"There is no legislation presently before us prohibiting the issuance of such a license because the place for retail might be located so as not to be conducive to the best interest of students passing said location or because it might be said to be against the peace, health and safety of a community."
In reversing the trial court and ordering the issuance of said permit, this Court stated:
"Any restriction as to places or areas for sale of beer is purely a legislative function. * * *."
¶14 In Ex parte Pappe, 88 Okl.Cr. 166, 201 P.2d 260, the Court of Criminal Appeals considered the validity of a city ordinance which prohibited the sale of 3.2% beer during certain hours which were contrary to those expressed in Sec. 213, supra. This ordinance was declared invalid and the Court held:
"The Legislature and not the courts must determine the policy of the State to be voiced in statutory enactments. Legislative power, not wisdom, is the concern of the courts."
¶15 In Ex parte Gammel, 89 Okl.Cr. 400, 208 P.2d 961, the Court of Criminal Appeals considered the validity of a city ordinance, which contained numerous provisions directed at regulating the sale of 3.2% beer. Therein the court declared that the portion of the ordinance in question was invalid and stated:
"* * * Apparently, the Legislature entered this fertile field and passed such regulations as they thought should surround the sale of this beverage. If they had thought that further regulations in the cities or more populous areas might have been necessary, it would have been a small matter to have provided that such municipality might pass further regulations to control the sale of such beverages within such municipalities.
* * * * * *
"It is our conclusion that since the Legislature in its wisdom has defined a beverage containing not more than 3.2 percent of alcohol as measured by weight as non-intoxicating and has authorized its sale under certain restrictions and qualifications, that no municipality may add to the restrictions or qualifications thus laid down by the Legislature. The Legislature has spoken so that there would be a uniform application of the law in each county and municipality of the state. Evidently, it was the purpose and intent of the Legislature to fully prescribe all of the conditions under which the sale of this so called non-intoxicating beverage may be had and not leave the prescription thereof to a town or city council which might change its mood frequently."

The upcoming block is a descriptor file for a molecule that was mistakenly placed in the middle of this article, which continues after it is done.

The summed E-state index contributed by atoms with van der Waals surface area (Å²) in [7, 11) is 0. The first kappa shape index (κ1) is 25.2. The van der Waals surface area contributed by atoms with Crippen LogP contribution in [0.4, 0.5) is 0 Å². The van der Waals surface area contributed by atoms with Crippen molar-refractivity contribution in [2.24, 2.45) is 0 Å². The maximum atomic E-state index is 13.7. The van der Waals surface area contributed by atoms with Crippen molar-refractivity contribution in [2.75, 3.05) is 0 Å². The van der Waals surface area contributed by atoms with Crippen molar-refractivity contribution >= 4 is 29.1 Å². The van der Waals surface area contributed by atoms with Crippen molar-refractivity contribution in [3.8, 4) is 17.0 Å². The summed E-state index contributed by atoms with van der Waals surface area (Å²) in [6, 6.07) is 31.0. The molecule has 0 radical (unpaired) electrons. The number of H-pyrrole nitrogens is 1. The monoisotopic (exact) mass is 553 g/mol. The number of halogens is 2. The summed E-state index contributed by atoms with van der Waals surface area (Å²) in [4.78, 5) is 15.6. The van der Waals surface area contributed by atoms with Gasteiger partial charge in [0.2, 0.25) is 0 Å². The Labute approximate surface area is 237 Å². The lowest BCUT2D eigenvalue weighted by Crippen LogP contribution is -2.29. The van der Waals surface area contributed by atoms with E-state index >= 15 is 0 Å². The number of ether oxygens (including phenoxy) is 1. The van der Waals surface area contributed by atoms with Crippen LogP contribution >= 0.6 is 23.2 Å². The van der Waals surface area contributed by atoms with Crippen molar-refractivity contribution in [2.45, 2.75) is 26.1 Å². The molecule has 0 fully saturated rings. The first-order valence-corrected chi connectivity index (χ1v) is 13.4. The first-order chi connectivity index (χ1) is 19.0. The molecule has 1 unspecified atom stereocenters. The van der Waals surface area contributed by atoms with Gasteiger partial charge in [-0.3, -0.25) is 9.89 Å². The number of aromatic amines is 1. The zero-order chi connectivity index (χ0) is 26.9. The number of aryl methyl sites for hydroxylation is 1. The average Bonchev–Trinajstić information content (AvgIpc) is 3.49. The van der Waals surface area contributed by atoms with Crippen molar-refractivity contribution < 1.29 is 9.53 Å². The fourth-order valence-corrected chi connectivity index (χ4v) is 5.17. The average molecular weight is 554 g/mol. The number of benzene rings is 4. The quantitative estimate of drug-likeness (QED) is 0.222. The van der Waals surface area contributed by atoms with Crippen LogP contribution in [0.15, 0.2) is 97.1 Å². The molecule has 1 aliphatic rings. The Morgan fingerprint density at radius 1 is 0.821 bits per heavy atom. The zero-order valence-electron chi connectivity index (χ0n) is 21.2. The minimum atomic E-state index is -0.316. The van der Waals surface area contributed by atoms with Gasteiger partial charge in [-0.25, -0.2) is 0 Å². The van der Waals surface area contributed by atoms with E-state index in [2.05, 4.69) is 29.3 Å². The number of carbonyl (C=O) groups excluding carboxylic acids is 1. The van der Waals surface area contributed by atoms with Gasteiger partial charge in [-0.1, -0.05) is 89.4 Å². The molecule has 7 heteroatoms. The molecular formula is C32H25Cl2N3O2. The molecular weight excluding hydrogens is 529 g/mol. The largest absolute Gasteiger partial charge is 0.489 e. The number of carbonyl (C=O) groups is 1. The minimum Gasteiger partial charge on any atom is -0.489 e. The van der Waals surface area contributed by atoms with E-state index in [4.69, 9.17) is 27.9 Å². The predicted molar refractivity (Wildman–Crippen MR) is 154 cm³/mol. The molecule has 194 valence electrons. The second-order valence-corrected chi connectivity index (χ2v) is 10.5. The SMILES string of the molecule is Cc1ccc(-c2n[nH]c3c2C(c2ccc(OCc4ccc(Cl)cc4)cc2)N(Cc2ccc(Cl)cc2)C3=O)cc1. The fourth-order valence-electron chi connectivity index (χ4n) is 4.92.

In the above case, it was held:
"Where the Legislature by general law prescribes the qualifications and conditions under which a private business may operate, a municipality may not under the guise of the exercise of police power restrict the operation of such business by prescribing additional qualifications and conditions under which such business may operate."
¶16 In Ex parte Higgs, Okl.Cr.App., 263 P.2d 752, the Court of Criminal Appeals considered the validity of another city ordinance regulating the sale of 3.2% beer. This ordinance was also declared invalid and therein the court stated:
"It is fundamental in matters of this character that a municipal corporation has only such powers as are conferred upon it by the legislature, and grants of such powers are strictly construed against such corporations. * * * where an ordinance exceeds the delegated powers, any attempts to include within its scope matters not within the power granted or attempts to prescribe a meaning for statutory terms and limitations different from those intended by the legislature, or to extend their meaning, such an ordinance is said to be an excessive use of power and is therefore invalid and void. * * *"
The Court also stated:
"It is also elemental that where a field of legislation has been reserved to the state that cities and towns are forbidden to enter except by express permission of the state. In the case at bar the `legislature entered this fertile field and passed such regulations as they thought should surround the sale of this beverage', 3.2% beer. * * *"